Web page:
Friday, February 12, 2010

When to Reboot

And when not to

Sometimes Hollywood comes off as really skittish and lazy. Instead of investing in revolutionary, groundbreaking new films, they all too often fall back on making movies out of popular (but ancient) TV shows from the 60s, 70s and 80s. And, recently, the “remake” or “reboot” of existing films has become very common. They’re potentially safe investments – if the original was a hit, there’s a decent chance that the new one will be, also. And you don’t have to invent a whole new story, you can simply re-use what’s been done before. And that’s why the studios like them – they feel like safe investments in an industry that has had its biggest successes come from trying things that weren’t safe, but turned out to be really terrific. And it doesn’t always work. The remake of Planet of the Apes, for instance, was a huge flop (and a big personal disappointment for me). But for all of the flops, they just keep coming.

And you may wonder, do we NEED a remake of Robocop? I mean, come on – Paul Verhoeven’s cyborg masterpiece was a brilliant work of over-the-top violence, dark comedy, social and political commentary and the evaluation of what makes us human. In my opinion, it was pretty damn near perfect to begin with. The performances by Peter Weller (as the good father and cop turned into a piece of corporate property), Kurtwood Smith (as the murderous villain), and Miguel Ferrer (as the amoral corporate ladder-climber) were spot-on. There were no bad performances, no crummy special effects, nothing to say to the viewer, “If only that part had been better, this movie would be great.” The commentary on Detroit metropolitan development and politics is still relevant today. The messages about consumerism and the apathy of the masses (as represented by the iconic TV spot that plays throughout the film, where, “I’d buy that for a dollar!”) still apply. And, if anything, the critique of self-serving corporate malfeasance and greed is even more relevant today than it was in the 80s. Without even knowing too many details of the new Robocop, I’m calling it an unnecessary reboot. I hope it’s a great and entertaining movie, but I’d rather the time, energy and money were spent making something new.

So by now, you’ve probably figured out that I’m not necessarily a big fan of remakes. It’s annoying when you say, “I love [movie x]” and the response is always, “Which version?” But they’re not entirely without merit. In fact, when I started thinking about the idea of remakes and reboots, I discovered that there’s actually a good case to be made for them, even if these aren’t the primary reasons that the studios like them. For instance, sometimes a series of films has gone as far as it can with the old storyline. There are more stories to tell, but you need to wipe the slate clean and tell them with fresh actors and even a new origin story. This was the case in recent years with both Batman and Star Trek. Both had been the subject of multiple films in the 80s and 90s, and both had hit a point where each successive film was worse than the last. The old movies were dragging down the brand. This is a pretty good example of a time for a reboot. Start us off fresh, but continue to tell the stories about these characters that people want to see. And it worked brilliantly for both of them. The Chris Nolan Batman movies starring Christian Bale have done a lot to redeem a series that was pretty well destroyed by a succession of truly unwatchable movies back in the 90s. Both Batman Begins and The Dark Knight have been critical and box-office successes, and pave the way for more films in the same rebooted storyline.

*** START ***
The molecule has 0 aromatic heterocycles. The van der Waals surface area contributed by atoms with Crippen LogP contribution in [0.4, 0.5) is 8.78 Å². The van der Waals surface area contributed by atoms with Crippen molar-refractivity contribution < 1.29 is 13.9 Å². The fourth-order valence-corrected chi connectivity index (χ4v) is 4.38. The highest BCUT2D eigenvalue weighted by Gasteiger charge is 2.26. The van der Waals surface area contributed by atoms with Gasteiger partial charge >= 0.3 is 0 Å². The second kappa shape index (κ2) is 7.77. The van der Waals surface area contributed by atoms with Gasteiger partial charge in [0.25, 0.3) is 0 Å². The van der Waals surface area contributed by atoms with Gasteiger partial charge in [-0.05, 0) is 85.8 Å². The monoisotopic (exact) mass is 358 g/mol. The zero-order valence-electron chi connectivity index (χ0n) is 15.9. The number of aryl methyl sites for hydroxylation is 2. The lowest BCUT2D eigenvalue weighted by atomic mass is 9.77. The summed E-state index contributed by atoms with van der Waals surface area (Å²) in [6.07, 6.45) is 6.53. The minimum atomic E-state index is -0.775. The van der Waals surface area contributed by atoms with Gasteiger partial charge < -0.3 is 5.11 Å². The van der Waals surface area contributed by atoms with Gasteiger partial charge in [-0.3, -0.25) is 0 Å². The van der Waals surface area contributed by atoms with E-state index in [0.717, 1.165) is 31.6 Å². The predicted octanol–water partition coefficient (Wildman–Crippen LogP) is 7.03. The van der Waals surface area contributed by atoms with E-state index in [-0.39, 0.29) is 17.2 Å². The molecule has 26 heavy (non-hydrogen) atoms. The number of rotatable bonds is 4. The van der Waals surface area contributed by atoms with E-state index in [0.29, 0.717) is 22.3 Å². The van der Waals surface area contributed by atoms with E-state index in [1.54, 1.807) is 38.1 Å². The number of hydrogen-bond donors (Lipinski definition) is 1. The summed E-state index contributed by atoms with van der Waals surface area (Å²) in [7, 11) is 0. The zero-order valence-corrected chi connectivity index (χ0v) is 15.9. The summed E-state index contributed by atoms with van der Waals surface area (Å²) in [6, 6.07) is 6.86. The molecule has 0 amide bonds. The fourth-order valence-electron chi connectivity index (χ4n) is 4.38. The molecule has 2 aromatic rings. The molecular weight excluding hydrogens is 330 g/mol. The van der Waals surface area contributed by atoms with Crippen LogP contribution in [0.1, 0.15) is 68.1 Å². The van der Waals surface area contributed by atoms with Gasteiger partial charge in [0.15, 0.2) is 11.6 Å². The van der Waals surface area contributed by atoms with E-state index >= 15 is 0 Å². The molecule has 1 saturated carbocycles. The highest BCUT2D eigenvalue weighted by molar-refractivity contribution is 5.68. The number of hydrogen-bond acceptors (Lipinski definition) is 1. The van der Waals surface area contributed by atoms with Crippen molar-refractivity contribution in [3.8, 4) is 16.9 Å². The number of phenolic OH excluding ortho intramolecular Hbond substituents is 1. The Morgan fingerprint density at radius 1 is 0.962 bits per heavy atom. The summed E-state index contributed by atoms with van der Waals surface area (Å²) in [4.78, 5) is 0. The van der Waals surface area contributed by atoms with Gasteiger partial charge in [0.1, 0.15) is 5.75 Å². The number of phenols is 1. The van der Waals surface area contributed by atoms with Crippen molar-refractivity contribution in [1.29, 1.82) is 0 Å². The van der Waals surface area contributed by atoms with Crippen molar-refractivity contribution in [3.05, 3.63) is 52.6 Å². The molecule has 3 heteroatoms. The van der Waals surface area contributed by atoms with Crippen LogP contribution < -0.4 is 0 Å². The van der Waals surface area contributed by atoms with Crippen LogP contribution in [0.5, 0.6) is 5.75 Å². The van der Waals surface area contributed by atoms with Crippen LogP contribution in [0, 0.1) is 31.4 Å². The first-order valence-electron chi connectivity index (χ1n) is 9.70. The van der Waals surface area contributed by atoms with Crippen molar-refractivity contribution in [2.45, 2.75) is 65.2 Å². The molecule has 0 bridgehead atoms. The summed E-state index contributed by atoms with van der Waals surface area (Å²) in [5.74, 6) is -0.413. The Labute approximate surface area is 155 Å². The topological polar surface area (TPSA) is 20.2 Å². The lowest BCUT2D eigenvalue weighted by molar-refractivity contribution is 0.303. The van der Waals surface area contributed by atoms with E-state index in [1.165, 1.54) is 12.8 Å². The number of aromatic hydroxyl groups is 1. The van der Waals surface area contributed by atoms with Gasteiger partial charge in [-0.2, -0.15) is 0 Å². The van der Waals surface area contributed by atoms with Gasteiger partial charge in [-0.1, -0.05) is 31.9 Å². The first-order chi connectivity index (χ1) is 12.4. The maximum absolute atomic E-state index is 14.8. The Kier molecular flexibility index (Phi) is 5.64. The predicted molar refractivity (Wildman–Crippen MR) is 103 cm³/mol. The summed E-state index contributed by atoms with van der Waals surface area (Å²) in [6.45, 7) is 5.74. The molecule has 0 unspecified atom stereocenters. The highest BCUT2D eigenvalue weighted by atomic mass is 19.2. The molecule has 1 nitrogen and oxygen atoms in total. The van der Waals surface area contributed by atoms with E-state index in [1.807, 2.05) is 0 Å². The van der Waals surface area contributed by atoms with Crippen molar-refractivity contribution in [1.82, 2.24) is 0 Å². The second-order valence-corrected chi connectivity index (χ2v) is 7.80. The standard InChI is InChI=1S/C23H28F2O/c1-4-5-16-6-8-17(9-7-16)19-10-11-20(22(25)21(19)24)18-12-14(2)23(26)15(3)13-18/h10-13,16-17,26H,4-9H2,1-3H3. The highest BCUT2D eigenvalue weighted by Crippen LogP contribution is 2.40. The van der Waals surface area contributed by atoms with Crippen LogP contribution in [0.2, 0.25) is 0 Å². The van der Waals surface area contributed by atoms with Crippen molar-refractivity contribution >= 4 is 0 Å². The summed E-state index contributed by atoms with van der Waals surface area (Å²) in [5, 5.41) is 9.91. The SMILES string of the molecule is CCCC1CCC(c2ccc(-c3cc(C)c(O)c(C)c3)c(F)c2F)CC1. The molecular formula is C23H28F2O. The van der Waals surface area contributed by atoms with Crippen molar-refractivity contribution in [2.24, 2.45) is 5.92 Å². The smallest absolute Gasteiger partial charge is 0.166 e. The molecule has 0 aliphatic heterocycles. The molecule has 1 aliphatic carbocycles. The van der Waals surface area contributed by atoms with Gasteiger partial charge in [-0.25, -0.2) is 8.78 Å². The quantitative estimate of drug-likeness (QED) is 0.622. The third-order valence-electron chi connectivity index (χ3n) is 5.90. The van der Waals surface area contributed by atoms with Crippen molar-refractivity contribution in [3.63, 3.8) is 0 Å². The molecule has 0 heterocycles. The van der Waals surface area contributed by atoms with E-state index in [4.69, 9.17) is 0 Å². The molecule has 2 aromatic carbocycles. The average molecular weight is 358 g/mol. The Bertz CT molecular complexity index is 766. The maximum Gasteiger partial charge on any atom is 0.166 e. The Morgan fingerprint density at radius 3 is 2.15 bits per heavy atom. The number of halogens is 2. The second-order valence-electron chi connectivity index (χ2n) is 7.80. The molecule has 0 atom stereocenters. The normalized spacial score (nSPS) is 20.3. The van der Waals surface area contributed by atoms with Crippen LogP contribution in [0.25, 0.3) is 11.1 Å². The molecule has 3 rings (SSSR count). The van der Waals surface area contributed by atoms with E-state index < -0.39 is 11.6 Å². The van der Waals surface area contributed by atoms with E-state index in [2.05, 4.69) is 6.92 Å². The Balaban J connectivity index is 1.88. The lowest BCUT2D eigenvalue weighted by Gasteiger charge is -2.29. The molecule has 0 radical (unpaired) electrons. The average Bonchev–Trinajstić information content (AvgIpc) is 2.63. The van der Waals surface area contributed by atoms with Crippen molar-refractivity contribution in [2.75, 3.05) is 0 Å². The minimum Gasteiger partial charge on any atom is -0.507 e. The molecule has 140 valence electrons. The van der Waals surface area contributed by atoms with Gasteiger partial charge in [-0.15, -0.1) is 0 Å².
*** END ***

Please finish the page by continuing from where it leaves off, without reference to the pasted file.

Likewise, JJ Abrams’s fresh take on Star Trek was a giant hit and helped to rejuvenate a series that had literally and figuratively run into the ground. I’m thinking specifically of the scene in Insurrection where they crash the Enterprise-D into a planet. To this day I have not seen and refuse to see Star Trek: Nemesis. And while the Next Generation crew was fun, for many nothing beats the original team of Kirk, Spock, McCoy, and the rest. Now, for the first time since 1994, we get to see those characters back in action. That’s a great use of a reboot. Plus the 1994 Star Trek: Generations film sucked, so even the last time we saw the old crew was lame.

And there’s another reason that we ought to be more accepting of remakes, I think. If you look at the great plays, from Greek tragedies and Shakespeare up through modern times, they’re constantly being performed in new and fresh ways. They may change the setting and costumes to put Julius Ceasar in WWII Europe, or to put A Streetcar Named Desire in the 21st century. And each troop of actors bring their own fresh take to the role. Is their Hamlet to be energetic and action-oriented (in his indecisiveness), or sad and weepy? So it’s commonplace. It’s expected. It’s a key difference between live theatre and film. But while films will never capture the intimacy and immediacy of the theatre, there’s technically no reason why each different director and cast shouldn’t get to put their own stamp on a classic. Some will work, some won’t, but the screams of “aaah, they’re raping my childhood” whenever an older title is resurrected aren’t really fair. So bring on the new Superman. Bring on the new Black Hole. Let’s see what these new folks can do with the classics. And if we don’t like them, the original will be right there waiting for us on DVD to re-watch at our leisure.

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